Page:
Everything, like Fear, is a stripped down acoustic track, blessed with haunting and tender vocals. Entrance brings a blending of songwriting with experimental synth vibes, ending with a thick braid of twisting voices.
Throughout the release Spartan Jet-Plex weilds the power of raw, unbridled self-expression augmented with electronic & ambient synth interludes, making Godless Goddess an album that walks the line between musical worlds, benefitting from each zone it passes through.
Aloysius Scrimshaw - “Post-Music”
(Pink Dolphin Music)
Just when you thought underground music couldn’t get any weirder, Aloysius Scrimshaw’s latest release burrows to even lower depths of strangeness and insanity.
With his previous album Kind Regards From Isaac, the Dead Musician imprinted his peculiar style on a folk aesthetic. However, on Post-Music Scrimshaw pivots to a more electronic sound.
Imagine a club of undead ravers hypnotically swaying to an unholy amalgamation of throbbing drum and bass layered with unsettling synth pads and accentuated by guitar and assorted sonic freakery.
Atop of the musical morass, Scrimshaw delivers Rorschach-esque narrations of the macabre and morbid.
Second Wakeup tells the tale of how claustrophobic and tedious environs pushes a submarine crewman to his absolute breaking point.
Wendigo Psychosis recounts grisly scenes of animalistic barbarity and Creature 432 paints an eerie setting of a house by the lake.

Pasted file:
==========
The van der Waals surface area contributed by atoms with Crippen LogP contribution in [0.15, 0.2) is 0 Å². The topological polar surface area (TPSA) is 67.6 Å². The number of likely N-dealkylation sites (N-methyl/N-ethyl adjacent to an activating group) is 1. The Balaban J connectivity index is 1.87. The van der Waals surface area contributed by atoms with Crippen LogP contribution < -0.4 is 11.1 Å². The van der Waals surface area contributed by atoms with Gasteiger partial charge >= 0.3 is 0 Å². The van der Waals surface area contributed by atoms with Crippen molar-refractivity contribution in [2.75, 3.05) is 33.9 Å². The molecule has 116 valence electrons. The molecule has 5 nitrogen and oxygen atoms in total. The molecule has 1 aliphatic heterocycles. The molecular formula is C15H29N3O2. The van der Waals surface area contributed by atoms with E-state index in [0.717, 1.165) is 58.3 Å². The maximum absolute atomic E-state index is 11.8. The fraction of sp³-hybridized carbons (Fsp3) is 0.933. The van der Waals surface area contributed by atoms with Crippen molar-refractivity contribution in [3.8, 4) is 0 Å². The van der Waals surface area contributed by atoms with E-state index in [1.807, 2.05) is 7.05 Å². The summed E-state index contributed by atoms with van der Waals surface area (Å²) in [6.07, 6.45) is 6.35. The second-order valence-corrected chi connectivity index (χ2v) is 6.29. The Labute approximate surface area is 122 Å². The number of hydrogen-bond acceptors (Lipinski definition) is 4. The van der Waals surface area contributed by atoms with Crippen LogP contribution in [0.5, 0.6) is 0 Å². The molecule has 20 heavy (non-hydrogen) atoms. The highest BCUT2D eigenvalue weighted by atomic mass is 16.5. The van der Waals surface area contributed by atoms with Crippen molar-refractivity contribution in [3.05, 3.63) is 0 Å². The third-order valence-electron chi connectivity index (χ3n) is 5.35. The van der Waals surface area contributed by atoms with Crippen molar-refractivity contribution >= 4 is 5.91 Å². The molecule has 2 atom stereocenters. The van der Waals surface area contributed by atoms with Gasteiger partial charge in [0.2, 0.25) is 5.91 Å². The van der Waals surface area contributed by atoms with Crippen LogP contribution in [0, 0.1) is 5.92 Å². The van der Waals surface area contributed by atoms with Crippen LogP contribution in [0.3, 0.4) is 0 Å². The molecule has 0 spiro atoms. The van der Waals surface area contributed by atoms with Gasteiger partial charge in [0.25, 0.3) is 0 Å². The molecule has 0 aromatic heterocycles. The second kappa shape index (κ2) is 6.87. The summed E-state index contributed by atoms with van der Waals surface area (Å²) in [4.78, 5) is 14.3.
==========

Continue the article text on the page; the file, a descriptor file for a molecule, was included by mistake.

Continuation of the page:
All in all, Post-Music is a solid entry in the Dead Musician’s discography and an interesting artifact in his musical quest for the offbeat and unusual.
Check out the link below to add this disturbing little gem to your collection.
Sing along with the Dead Musician: “Second wakeup for the shipmate, second wakeup for the shipmate…”
Ursula's Cartridges / Kizunaut - "07:15:14:05 OFFLINE"
Though this split release is described as a nod to industrial electronic music from the late 80s and early 90s, the music found within is by no means recycled. This one is an absolute banger, all the way through.
Unlike most split releases Kizunaut and Ursula's Cartridges are not relegated to their respective sides of the tape, but instead alternately queue their tracks in a call and response that plays out like a futuristic duel. Kizunaut's weapons are powerful rhythms and hooks, while Ursula's Cartridges relies on compositional subterfuge and cleverly chosen ancient earth samples.
The back and forth play between these two varied electronic artists creates an excellent sense of depth, while their collaboration keeps the release on a steady path. A path of grinding, buzzing, dark synthwave future jam that is going to rock you.
Taxxess - “Resistance Fatigue”
San Antonio experimental dark idm artist Taxxess releases Resistance Fatigue, a dark and twisted journey into an avant-garde electronic world of driving rhythm, disembodied voices, and piles of computer pasta.